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High school requirements with Type I?

Discussion in 'Parents of Teens' started by Gomod71, Oct 31, 2014.

  1. Gomod71

    Gomod71 Approved members

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    How much interaction does your teen have with the school nurse/school admin in regards to daily care?

    My son entered high school in September. For us there has been an enormous difference between what our old school and new school requires. Before, he had to report to nurse every time he tested his sugar or bolused (or supposed to anyway!). In high school he checked in the first week just so she knew he was alive and surviving, now no requirements.

    I am trying to offer constructive feedback to our old school. (Advocating for future Diabetes students) They put us through 7 years of headaches and micromanaging of this disease. State requirements in school don't change by age, so why the huge difference? In our case the two schools even have the same medical director!

    Just curious as to what your high schooler does.

    We are in Connecticut.

    TIA.
     
  2. mom24grlz

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    our high school goes by what the parents of the child and their endocrinologist want. Ashleigh's done her own diabetes management at school since the 6th grade. She's in 10th now. We keep extra supplies in the nurses office, so Ashleigh will go there if she needs something like low blood sugar supplies, test strips, pump supplies ect. She's also gone if she has a stubborn low and is having trouble getting it to come up. We have other type 1s that go to the nurse for all their blood sugar tests and anytime they need to take insulin.
     
  3. KatieSue

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    Mine was diagnosed the week before 8th grade so I only know about middle and high school. Both were pretty much whatever the parents/endo wanted. She started out 8th grade going in quite a bit, mostly because she'd just been diagnosed and we had no idea what we were doing. The nurse had 13 T1's in the school and knew more than we did at that point so she was a tremendous help. As she got more and more confident she went in less and less.

    High School she only went in if she had some sort of problem and needed to call me or needed backup supplies. I know there were other kids that had to come to test and bolus.
     
  4. BarbDwyer

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    My son is in 7th grade but nothing will change in high school. He reports his lunch time blood sugar number to the secretary (we don't have a nurse) and that is it.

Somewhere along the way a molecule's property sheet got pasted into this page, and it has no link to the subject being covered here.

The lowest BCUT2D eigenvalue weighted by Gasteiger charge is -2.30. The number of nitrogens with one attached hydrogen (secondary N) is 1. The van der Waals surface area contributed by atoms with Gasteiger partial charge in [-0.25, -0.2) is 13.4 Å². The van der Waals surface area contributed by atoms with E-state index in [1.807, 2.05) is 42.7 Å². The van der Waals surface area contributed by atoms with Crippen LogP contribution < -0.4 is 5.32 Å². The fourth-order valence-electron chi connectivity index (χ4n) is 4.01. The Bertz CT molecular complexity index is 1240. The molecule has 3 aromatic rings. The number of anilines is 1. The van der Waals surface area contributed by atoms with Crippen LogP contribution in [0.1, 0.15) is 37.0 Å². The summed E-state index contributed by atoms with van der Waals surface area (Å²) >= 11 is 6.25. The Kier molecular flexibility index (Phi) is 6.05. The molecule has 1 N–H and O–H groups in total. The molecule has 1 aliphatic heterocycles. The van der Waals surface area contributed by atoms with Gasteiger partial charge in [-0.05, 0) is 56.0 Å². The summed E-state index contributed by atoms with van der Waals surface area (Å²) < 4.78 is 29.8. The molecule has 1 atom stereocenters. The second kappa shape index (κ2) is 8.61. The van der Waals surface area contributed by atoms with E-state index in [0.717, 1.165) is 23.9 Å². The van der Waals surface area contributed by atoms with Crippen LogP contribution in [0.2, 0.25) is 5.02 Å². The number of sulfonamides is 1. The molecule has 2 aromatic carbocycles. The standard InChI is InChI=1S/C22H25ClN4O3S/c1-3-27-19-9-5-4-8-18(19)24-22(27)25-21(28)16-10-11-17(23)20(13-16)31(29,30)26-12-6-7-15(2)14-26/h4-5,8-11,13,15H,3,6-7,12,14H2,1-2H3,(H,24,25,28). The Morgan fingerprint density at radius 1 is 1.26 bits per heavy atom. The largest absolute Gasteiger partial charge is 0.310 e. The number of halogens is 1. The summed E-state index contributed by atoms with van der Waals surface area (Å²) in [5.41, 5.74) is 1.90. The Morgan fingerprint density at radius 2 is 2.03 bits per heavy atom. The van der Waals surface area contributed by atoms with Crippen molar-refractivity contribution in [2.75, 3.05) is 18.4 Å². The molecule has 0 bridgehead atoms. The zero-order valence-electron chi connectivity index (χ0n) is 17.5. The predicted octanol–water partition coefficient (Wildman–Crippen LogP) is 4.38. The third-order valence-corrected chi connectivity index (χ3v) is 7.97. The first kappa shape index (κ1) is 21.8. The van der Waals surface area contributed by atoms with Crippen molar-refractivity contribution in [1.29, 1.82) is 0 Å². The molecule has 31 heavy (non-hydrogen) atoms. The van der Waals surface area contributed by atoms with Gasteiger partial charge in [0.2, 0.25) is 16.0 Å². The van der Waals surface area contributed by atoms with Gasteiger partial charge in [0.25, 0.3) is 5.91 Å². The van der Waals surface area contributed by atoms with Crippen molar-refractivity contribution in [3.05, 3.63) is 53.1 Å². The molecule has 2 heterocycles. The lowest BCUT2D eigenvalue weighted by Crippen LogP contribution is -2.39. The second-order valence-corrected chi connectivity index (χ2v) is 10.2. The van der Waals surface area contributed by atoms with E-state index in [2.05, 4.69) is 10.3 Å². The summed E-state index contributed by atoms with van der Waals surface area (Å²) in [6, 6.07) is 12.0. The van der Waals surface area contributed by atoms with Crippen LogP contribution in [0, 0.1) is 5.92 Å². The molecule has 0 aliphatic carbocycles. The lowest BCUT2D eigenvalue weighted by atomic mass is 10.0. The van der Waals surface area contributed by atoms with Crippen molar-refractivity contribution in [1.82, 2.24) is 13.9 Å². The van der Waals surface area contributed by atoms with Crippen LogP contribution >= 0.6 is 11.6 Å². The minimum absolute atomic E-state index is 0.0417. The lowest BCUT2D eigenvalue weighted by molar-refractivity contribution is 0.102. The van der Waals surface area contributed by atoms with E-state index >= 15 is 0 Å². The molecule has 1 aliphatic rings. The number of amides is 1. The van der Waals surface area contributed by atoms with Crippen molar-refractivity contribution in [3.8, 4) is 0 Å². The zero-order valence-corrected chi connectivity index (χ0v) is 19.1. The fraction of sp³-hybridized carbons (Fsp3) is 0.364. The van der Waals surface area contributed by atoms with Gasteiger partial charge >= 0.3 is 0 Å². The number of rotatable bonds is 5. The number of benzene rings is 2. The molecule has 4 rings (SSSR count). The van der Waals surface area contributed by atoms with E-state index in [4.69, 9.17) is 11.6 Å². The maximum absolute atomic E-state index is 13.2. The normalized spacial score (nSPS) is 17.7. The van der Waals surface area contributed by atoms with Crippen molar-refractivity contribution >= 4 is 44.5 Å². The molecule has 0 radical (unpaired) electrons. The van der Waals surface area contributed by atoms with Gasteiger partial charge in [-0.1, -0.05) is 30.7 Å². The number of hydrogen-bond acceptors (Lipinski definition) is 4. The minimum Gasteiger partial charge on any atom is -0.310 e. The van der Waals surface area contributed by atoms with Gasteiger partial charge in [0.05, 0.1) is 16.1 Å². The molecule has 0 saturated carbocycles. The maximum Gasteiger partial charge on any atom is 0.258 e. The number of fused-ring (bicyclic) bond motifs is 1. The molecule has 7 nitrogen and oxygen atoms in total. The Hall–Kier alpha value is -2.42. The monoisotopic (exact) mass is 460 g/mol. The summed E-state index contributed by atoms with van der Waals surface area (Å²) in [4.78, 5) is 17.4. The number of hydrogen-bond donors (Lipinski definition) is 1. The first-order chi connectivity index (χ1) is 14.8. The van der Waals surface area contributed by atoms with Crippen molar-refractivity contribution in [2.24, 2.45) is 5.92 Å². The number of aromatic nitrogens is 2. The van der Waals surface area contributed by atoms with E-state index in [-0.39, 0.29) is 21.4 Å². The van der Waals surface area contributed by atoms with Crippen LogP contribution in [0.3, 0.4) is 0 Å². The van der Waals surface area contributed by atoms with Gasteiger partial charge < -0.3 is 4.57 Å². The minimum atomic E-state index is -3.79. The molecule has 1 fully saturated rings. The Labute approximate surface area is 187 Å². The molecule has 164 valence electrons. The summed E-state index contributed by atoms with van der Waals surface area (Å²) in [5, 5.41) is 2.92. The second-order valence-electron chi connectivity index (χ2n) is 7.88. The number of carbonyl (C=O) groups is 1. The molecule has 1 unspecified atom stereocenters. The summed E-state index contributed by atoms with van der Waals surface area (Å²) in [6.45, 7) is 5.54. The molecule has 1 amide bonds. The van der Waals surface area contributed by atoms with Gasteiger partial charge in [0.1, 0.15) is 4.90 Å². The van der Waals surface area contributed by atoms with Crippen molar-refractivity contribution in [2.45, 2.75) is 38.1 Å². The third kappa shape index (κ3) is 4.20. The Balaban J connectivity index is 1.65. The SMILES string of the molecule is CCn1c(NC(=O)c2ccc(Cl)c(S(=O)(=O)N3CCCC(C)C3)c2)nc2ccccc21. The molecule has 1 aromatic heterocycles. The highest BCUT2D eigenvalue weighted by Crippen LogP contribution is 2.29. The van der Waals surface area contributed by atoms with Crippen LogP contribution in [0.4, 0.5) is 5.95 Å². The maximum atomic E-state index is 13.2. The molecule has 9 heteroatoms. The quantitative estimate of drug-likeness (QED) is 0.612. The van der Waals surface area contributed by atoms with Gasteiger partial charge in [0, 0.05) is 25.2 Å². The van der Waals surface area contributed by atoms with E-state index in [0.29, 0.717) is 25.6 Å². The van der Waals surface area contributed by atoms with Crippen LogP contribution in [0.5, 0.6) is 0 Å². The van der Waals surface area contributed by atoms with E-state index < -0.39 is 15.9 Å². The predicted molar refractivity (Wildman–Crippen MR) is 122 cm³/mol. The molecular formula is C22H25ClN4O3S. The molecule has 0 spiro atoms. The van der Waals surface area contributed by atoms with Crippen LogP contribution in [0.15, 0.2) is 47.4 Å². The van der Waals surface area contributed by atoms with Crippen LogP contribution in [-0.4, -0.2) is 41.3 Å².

He is newly diagnosed so I'm not sure what they do for the elementary kids.
     
  5. wilf

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    We told DD's high school that she could manage the D, and they let her do so.

    She was allowed to test in class, and there was a stash of juice bottles available if she needed them.

    We never had an incident in 4 years.. :)
     
  6. Sarah Maddie's Mom

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    Hi Jen.

    We're also in CT. Maddie almost never sees the nurse. For the most part the nurse's office is just a convenient place to keep spare supplies in case she needs battery or a new cartridge or infusion set.

    I'm sure if we wanted for engagement we could have it, but the school has no set policy beyond what the individual student's medical management plan lays out.
     
  7. Gomod71

    Gomod71 Approved members

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    Thanks all for your responses! I had hoped that other schools would be similar to our high school.

    DS can use the nurse's office as a safe haven if he so chooses and all his extra supplies are there if he should need them. But after 7 years of this disease, he knows what he is doing and doesn't need anyone micromanaging his daily routine at school.

    Our old school became so difficult to deal with for everything involving his care. Even when we had our 504 mtg at the high school they shrugged off many of the items as common sense at their school, and complained our old 504 was very repetitive and redundant. I wanted to follow up with them to discuss things more constructively, especially since the same medical director oversees both schools!
     
  8. Megnyc

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    I had no interaction on a daily or even weekly basis with the school nurse. I had extra supplies in my locker and would have just run home during a free period if I needed insulin or anything I didn't have. We had an open campus from 7th grade (possibly earlier but I didn't go to the elementary school) and kids came from all over the city on subway/buses so we were expected to be pretty self sufficient. My school was publicly funded but run by a college so it was a bit different than a normal public school. There was one kid with diabetes in my grade though and he did go to the nurse for everything through senior year.
     

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